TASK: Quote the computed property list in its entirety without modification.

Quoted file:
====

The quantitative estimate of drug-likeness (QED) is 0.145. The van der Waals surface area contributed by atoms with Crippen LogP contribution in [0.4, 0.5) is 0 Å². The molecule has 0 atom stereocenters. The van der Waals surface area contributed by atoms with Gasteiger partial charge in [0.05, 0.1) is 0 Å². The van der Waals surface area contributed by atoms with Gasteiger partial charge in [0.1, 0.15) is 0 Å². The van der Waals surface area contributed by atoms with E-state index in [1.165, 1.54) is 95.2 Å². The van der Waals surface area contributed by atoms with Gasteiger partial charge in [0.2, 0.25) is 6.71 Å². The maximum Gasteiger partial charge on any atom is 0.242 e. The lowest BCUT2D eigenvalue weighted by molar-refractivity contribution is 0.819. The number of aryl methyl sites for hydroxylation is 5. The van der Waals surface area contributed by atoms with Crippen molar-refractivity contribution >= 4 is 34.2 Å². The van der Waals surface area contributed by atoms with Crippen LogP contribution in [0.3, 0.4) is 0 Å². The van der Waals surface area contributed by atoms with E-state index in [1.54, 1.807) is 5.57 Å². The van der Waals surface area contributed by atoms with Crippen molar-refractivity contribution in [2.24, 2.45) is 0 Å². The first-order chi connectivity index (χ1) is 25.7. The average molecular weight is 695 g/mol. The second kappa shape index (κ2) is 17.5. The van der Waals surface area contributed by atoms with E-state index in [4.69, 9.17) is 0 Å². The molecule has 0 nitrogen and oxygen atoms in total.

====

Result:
The quantitative estimate of drug-likeness (QED) is 0.145. The van der Waals surface area contributed by atoms with Crippen LogP contribution in [0.4, 0.5) is 0 Å². The molecule has 0 atom stereocenters. The van der Waals surface area contributed by atoms with Gasteiger partial charge in [0.05, 0.1) is 0 Å². The van der Waals surface area contributed by atoms with Gasteiger partial charge in [0.1, 0.15) is 0 Å². The van der Waals surface area contributed by atoms with E-state index in [1.165, 1.54) is 95.2 Å². The van der Waals surface area contributed by atoms with Gasteiger partial charge in [0.2, 0.25) is 6.71 Å². The maximum Gasteiger partial charge on any atom is 0.242 e. The lowest BCUT2D eigenvalue weighted by molar-refractivity contribution is 0.819. The number of aryl methyl sites for hydroxylation is 5. The van der Waals surface area contributed by atoms with Crippen molar-refractivity contribution >= 4 is 34.2 Å². The van der Waals surface area contributed by atoms with Crippen LogP contribution in [0.3, 0.4) is 0 Å². The van der Waals surface area contributed by atoms with E-state index in [1.54, 1.807) is 5.57 Å². The van der Waals surface area contributed by atoms with Crippen molar-refractivity contribution in [2.24, 2.45) is 0 Å². The first-order chi connectivity index (χ1) is 25.7. The average molecular weight is 695 g/mol. The second kappa shape index (κ2) is 17.5. The van der Waals surface area contributed by atoms with E-state index in [4.69, 9.17) is 0 Å². The molecule has 0 nitrogen and oxygen atoms in total.